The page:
I've been in a few situations pretty close to this and trust me, you want the right equipment:
- HIKING PACK. I personally have a blue KELTY. A very durable pack that that has served me well in many countries. It's now been in over 20 countries. Yeah baby!
- COMPASS. For those times you don't have a GPS to back you up.
- WATER BOTTLE (or 2). I have a Camelback water bottle that has served me well for many years now. I've taken it to many countries where it's seen it's fair share of harsh environments and drops from my hands. My wife carries a Nalgene bottle.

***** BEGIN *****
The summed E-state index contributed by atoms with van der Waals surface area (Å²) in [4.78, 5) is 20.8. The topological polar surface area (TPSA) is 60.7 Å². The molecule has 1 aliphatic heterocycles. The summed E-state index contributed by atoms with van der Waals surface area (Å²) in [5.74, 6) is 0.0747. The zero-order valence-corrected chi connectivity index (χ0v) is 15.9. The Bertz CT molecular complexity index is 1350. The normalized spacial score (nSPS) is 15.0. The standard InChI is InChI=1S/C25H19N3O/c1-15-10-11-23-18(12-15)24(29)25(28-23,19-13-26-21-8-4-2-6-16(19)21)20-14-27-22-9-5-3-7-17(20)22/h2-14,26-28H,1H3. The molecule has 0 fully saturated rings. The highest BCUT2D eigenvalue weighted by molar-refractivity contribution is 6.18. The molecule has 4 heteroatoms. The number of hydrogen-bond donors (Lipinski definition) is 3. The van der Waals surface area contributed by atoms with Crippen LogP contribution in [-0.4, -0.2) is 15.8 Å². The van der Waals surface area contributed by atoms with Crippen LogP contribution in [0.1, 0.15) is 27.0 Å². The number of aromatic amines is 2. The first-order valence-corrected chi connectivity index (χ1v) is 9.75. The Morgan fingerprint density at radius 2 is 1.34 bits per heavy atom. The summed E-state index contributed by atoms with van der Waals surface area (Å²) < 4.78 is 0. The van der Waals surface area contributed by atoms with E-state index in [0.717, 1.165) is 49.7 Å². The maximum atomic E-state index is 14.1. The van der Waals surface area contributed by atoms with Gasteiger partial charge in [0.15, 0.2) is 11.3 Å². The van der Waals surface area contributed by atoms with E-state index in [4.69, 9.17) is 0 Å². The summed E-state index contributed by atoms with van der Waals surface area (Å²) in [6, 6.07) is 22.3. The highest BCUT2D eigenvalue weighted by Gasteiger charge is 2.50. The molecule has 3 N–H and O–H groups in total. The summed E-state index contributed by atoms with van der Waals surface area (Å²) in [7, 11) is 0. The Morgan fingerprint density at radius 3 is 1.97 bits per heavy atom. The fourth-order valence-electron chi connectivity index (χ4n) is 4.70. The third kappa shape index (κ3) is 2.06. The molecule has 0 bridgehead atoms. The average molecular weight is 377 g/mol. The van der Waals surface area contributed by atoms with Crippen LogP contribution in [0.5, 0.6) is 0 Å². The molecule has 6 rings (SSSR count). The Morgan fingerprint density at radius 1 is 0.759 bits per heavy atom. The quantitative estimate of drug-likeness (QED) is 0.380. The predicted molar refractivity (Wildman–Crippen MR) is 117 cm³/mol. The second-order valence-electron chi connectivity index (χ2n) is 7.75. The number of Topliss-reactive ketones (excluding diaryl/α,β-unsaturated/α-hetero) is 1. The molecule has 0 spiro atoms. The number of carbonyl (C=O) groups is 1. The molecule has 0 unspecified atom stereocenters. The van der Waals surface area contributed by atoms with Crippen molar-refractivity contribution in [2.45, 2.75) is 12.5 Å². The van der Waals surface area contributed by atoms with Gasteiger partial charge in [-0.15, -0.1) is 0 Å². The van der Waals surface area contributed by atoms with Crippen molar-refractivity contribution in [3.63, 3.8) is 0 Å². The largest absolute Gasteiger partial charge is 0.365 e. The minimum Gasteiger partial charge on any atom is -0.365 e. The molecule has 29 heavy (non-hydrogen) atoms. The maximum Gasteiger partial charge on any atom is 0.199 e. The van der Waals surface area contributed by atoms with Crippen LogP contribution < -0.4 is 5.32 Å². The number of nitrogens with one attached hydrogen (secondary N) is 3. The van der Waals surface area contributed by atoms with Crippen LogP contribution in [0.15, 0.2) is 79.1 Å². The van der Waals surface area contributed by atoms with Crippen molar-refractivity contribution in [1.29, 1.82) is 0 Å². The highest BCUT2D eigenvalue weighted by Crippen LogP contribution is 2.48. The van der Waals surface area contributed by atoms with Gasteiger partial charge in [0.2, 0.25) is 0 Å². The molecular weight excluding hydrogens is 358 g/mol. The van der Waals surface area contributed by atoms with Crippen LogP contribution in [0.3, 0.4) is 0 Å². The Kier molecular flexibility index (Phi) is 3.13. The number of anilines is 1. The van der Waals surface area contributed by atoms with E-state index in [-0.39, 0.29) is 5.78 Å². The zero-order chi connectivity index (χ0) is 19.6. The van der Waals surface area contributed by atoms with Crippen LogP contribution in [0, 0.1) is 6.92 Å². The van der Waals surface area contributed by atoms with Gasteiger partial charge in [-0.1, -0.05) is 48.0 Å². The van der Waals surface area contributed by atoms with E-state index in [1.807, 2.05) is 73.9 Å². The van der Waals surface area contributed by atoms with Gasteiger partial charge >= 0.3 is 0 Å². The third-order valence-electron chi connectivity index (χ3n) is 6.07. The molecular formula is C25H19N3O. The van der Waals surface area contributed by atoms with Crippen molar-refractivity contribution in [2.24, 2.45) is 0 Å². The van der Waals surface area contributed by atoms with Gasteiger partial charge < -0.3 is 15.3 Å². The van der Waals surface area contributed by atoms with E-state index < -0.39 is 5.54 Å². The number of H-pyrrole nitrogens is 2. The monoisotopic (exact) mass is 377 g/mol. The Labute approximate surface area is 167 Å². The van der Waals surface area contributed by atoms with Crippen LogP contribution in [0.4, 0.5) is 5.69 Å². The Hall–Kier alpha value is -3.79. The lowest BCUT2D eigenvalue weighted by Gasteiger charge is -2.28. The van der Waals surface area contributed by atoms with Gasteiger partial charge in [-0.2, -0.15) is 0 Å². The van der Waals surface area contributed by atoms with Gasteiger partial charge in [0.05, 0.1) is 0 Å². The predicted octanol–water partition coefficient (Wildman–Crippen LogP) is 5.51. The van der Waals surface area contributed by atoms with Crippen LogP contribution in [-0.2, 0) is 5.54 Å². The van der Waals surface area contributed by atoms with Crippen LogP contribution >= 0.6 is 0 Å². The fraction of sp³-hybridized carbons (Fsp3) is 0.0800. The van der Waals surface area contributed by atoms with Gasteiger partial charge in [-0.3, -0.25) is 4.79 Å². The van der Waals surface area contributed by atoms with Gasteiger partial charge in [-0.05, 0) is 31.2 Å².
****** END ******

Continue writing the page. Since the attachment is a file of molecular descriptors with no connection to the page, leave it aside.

- CARABINERS. These are spring-loaded clips that you can use to hook anything onto your belt or bag for safe keeping. I personally use one to clip my water bottles. Get a few of these.
- SURVIVAL KNIFE. If you don't like knives but want to go backpacking in the wilderness...that needs to change quick, fast, and in a hurry. Make sure you get one with serrations in the blade for cutting rope. I've also had to kill my own food before in the wilderness, in a survival situation....it sometimes happens.
- 1 or 2 MAN TENT. This is a preference thing really but for size and compactness' sake, a 1 man tent is perfectly fine for this.
- SLEEPING BAG. Don't go all Wal-mart cheap for this. Spend good money.
- SLEEPING PAD. The cushioning between your back and jagged rocks at night. Goes underneath the sleeping bag.
- SWISS ARMY KNIFE. For those times a survival knife just won't cut it.
- WATERPROOF MATCHES.